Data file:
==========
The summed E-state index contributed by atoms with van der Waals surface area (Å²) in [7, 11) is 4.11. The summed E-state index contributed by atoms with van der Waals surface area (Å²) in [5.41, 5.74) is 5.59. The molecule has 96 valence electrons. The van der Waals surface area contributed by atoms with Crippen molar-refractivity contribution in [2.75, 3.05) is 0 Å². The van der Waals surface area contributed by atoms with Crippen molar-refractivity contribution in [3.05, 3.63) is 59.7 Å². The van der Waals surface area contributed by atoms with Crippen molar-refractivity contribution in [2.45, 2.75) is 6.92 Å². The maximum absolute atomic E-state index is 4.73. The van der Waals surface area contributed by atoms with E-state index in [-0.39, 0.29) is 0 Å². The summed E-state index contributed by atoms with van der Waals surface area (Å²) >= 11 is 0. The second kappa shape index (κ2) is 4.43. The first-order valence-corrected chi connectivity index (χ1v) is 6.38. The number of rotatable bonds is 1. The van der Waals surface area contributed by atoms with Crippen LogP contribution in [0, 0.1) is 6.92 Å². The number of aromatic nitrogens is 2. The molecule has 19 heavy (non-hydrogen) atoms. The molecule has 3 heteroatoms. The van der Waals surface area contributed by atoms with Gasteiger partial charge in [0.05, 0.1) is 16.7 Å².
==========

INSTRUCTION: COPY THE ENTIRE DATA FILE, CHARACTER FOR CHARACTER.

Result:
The summed E-state index contributed by atoms with van der Waals surface area (Å²) in [7, 11) is 4.11. The summed E-state index contributed by atoms with van der Waals surface area (Å²) in [5.41, 5.74) is 5.59. The molecule has 96 valence electrons. The van der Waals surface area contributed by atoms with Crippen molar-refractivity contribution in [2.75, 3.05) is 0 Å². The van der Waals surface area contributed by atoms with Crippen molar-refractivity contribution in [3.05, 3.63) is 59.7 Å². The van der Waals surface area contributed by atoms with Crippen molar-refractivity contribution in [2.45, 2.75) is 6.92 Å². The maximum absolute atomic E-state index is 4.73. The van der Waals surface area contributed by atoms with E-state index in [-0.39, 0.29) is 0 Å². The summed E-state index contributed by atoms with van der Waals surface area (Å²) >= 11 is 0. The second kappa shape index (κ2) is 4.43. The first-order valence-corrected chi connectivity index (χ1v) is 6.38. The number of rotatable bonds is 1. The van der Waals surface area contributed by atoms with Crippen LogP contribution in [0, 0.1) is 6.92 Å². The number of aromatic nitrogens is 2. The molecule has 19 heavy (non-hydrogen) atoms. The molecule has 3 heteroatoms. The van der Waals surface area contributed by atoms with Gasteiger partial charge in [0.05, 0.1) is 16.7 Å².